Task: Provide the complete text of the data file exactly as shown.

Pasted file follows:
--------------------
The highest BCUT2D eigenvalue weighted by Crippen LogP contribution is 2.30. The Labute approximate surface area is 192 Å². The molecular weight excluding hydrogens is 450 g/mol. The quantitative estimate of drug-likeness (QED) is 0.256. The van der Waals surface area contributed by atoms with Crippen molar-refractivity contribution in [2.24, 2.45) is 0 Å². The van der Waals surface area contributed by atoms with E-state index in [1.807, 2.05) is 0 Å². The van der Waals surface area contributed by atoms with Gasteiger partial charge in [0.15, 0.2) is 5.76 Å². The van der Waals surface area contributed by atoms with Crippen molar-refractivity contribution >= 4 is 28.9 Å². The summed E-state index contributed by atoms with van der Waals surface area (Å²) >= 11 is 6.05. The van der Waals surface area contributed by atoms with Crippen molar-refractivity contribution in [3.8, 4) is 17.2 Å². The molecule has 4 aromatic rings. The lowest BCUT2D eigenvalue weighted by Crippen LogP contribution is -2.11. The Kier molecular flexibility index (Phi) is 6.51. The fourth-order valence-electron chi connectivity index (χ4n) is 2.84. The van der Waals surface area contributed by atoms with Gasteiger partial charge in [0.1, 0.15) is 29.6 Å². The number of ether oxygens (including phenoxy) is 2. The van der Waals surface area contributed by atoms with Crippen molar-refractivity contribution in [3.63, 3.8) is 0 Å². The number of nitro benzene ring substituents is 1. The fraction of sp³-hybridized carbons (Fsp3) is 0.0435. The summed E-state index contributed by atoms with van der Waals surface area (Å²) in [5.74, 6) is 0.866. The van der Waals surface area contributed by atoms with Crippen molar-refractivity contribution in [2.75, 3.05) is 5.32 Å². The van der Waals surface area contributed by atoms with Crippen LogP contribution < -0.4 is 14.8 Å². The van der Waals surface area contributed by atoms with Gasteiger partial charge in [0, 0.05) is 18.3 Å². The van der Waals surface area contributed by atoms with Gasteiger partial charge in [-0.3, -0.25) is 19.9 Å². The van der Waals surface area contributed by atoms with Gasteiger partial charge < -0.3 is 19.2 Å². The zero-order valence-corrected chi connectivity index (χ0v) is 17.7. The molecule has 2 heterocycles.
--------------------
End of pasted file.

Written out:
The highest BCUT2D eigenvalue weighted by Crippen LogP contribution is 2.30. The Labute approximate surface area is 192 Å². The molecular weight excluding hydrogens is 450 g/mol. The quantitative estimate of drug-likeness (QED) is 0.256. The van der Waals surface area contributed by atoms with Crippen molar-refractivity contribution in [2.24, 2.45) is 0 Å². The van der Waals surface area contributed by atoms with E-state index in [1.807, 2.05) is 0 Å². The van der Waals surface area contributed by atoms with Gasteiger partial charge in [0.15, 0.2) is 5.76 Å². The van der Waals surface area contributed by atoms with Crippen molar-refractivity contribution >= 4 is 28.9 Å². The summed E-state index contributed by atoms with van der Waals surface area (Å²) >= 11 is 6.05. The van der Waals surface area contributed by atoms with Crippen molar-refractivity contribution in [3.8, 4) is 17.2 Å². The molecule has 4 aromatic rings. The lowest BCUT2D eigenvalue weighted by Crippen LogP contribution is -2.11. The Kier molecular flexibility index (Phi) is 6.51. The fourth-order valence-electron chi connectivity index (χ4n) is 2.84. The van der Waals surface area contributed by atoms with Gasteiger partial charge in [0.1, 0.15) is 29.6 Å². The number of ether oxygens (including phenoxy) is 2. The van der Waals surface area contributed by atoms with Crippen molar-refractivity contribution in [3.63, 3.8) is 0 Å². The number of nitro benzene ring substituents is 1. The fraction of sp³-hybridized carbons (Fsp3) is 0.0435. The summed E-state index contributed by atoms with van der Waals surface area (Å²) in [5.74, 6) is 0.866. The van der Waals surface area contributed by atoms with Crippen molar-refractivity contribution in [2.75, 3.05) is 5.32 Å². The van der Waals surface area contributed by atoms with Crippen LogP contribution < -0.4 is 14.8 Å². The van der Waals surface area contributed by atoms with Gasteiger partial charge in [0, 0.05) is 18.3 Å². The van der Waals surface area contributed by atoms with Gasteiger partial charge in [-0.3, -0.25) is 19.9 Å². The van der Waals surface area contributed by atoms with Gasteiger partial charge < -0.3 is 19.2 Å². The zero-order valence-corrected chi connectivity index (χ0v) is 17.7. The molecule has 2 heterocycles.